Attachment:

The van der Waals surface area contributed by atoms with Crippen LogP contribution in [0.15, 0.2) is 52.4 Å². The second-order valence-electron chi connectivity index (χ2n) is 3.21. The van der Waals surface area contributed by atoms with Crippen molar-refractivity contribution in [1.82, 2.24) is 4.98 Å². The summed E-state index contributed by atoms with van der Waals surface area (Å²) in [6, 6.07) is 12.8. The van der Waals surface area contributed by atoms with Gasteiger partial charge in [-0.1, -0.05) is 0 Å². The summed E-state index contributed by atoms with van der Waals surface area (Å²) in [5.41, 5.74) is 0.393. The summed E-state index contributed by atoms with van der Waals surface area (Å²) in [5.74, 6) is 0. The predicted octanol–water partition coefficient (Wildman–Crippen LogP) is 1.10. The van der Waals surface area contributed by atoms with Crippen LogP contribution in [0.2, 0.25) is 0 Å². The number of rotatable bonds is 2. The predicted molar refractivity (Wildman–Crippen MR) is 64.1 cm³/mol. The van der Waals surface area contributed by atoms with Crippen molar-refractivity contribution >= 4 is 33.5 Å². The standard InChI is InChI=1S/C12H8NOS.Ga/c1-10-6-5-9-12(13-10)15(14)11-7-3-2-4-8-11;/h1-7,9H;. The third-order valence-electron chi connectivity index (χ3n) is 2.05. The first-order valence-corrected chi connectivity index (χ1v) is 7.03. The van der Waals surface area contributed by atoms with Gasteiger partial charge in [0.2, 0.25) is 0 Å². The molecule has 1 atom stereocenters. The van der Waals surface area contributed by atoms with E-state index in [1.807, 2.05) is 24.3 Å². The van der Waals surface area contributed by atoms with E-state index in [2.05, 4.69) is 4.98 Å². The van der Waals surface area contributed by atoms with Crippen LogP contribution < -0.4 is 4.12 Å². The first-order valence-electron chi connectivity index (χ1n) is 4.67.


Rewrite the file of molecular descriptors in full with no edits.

The van der Waals surface area contributed by atoms with Crippen LogP contribution in [0.15, 0.2) is 52.4 Å². The second-order valence-electron chi connectivity index (χ2n) is 3.21. The van der Waals surface area contributed by atoms with Crippen molar-refractivity contribution in [1.82, 2.24) is 4.98 Å². The summed E-state index contributed by atoms with van der Waals surface area (Å²) in [6, 6.07) is 12.8. The van der Waals surface area contributed by atoms with Gasteiger partial charge in [-0.1, -0.05) is 0 Å². The summed E-state index contributed by atoms with van der Waals surface area (Å²) in [5.41, 5.74) is 0.393. The summed E-state index contributed by atoms with van der Waals surface area (Å²) in [5.74, 6) is 0. The predicted octanol–water partition coefficient (Wildman–Crippen LogP) is 1.10. The van der Waals surface area contributed by atoms with Crippen LogP contribution in [0.2, 0.25) is 0 Å². The number of rotatable bonds is 2. The predicted molar refractivity (Wildman–Crippen MR) is 64.1 cm³/mol. The van der Waals surface area contributed by atoms with Crippen molar-refractivity contribution >= 4 is 33.5 Å². The standard InChI is InChI=1S/C12H8NOS.Ga/c1-10-6-5-9-12(13-10)15(14)11-7-3-2-4-8-11;/h1-7,9H;. The third-order valence-electron chi connectivity index (χ3n) is 2.05. The first-order valence-corrected chi connectivity index (χ1v) is 7.03. The van der Waals surface area contributed by atoms with Gasteiger partial charge in [0.2, 0.25) is 0 Å². The molecule has 1 atom stereocenters. The van der Waals surface area contributed by atoms with E-state index in [1.807, 2.05) is 24.3 Å². The van der Waals surface area contributed by atoms with E-state index in [2.05, 4.69) is 4.98 Å². The van der Waals surface area contributed by atoms with Crippen LogP contribution < -0.4 is 4.12 Å². The first-order valence-electron chi connectivity index (χ1n) is 4.67.